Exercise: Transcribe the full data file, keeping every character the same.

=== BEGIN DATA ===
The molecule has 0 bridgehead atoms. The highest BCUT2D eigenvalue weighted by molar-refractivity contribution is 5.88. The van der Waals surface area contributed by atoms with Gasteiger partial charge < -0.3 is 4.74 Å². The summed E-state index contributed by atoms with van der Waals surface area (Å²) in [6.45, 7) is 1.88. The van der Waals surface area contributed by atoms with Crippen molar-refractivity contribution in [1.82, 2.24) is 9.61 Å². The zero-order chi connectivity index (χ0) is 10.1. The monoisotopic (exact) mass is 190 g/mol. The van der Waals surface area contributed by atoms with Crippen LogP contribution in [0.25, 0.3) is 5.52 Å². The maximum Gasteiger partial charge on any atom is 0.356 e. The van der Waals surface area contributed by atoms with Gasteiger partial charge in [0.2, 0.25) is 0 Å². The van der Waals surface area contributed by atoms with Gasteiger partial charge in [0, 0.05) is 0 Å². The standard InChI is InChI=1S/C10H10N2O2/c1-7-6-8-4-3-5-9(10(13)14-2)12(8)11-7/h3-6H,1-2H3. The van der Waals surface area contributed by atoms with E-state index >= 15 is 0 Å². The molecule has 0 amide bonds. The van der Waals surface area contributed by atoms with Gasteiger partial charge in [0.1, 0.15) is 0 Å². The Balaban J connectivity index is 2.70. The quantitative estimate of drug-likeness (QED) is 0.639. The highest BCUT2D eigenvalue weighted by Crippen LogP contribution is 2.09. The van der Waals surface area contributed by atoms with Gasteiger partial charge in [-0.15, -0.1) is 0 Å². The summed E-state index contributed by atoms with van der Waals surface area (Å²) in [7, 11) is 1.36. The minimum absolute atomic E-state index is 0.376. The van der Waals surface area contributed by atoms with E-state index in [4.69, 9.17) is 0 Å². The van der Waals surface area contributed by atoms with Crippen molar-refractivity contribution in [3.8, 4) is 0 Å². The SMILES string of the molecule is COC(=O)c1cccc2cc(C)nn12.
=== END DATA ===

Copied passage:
The molecule has 0 bridgehead atoms. The highest BCUT2D eigenvalue weighted by molar-refractivity contribution is 5.88. The van der Waals surface area contributed by atoms with Gasteiger partial charge < -0.3 is 4.74 Å². The summed E-state index contributed by atoms with van der Waals surface area (Å²) in [6.45, 7) is 1.88. The van der Waals surface area contributed by atoms with Crippen molar-refractivity contribution in [1.82, 2.24) is 9.61 Å². The zero-order chi connectivity index (χ0) is 10.1. The monoisotopic (exact) mass is 190 g/mol. The van der Waals surface area contributed by atoms with Crippen LogP contribution in [0.25, 0.3) is 5.52 Å². The maximum Gasteiger partial charge on any atom is 0.356 e. The van der Waals surface area contributed by atoms with Gasteiger partial charge in [0.2, 0.25) is 0 Å². The van der Waals surface area contributed by atoms with Gasteiger partial charge in [0, 0.05) is 0 Å². The standard InChI is InChI=1S/C10H10N2O2/c1-7-6-8-4-3-5-9(10(13)14-2)12(8)11-7/h3-6H,1-2H3. The van der Waals surface area contributed by atoms with E-state index >= 15 is 0 Å². The molecule has 0 amide bonds. The van der Waals surface area contributed by atoms with Gasteiger partial charge in [0.1, 0.15) is 0 Å². The Balaban J connectivity index is 2.70. The quantitative estimate of drug-likeness (QED) is 0.639. The highest BCUT2D eigenvalue weighted by Crippen LogP contribution is 2.09. The van der Waals surface area contributed by atoms with Gasteiger partial charge in [-0.15, -0.1) is 0 Å². The summed E-state index contributed by atoms with van der Waals surface area (Å²) in [7, 11) is 1.36. The minimum absolute atomic E-state index is 0.376. The van der Waals surface area contributed by atoms with E-state index in [4.69, 9.17) is 0 Å². The van der Waals surface area contributed by atoms with Crippen molar-refractivity contribution in [3.8, 4) is 0 Å². The SMILES string of the molecule is COC(=O)c1cccc2cc(C)nn12.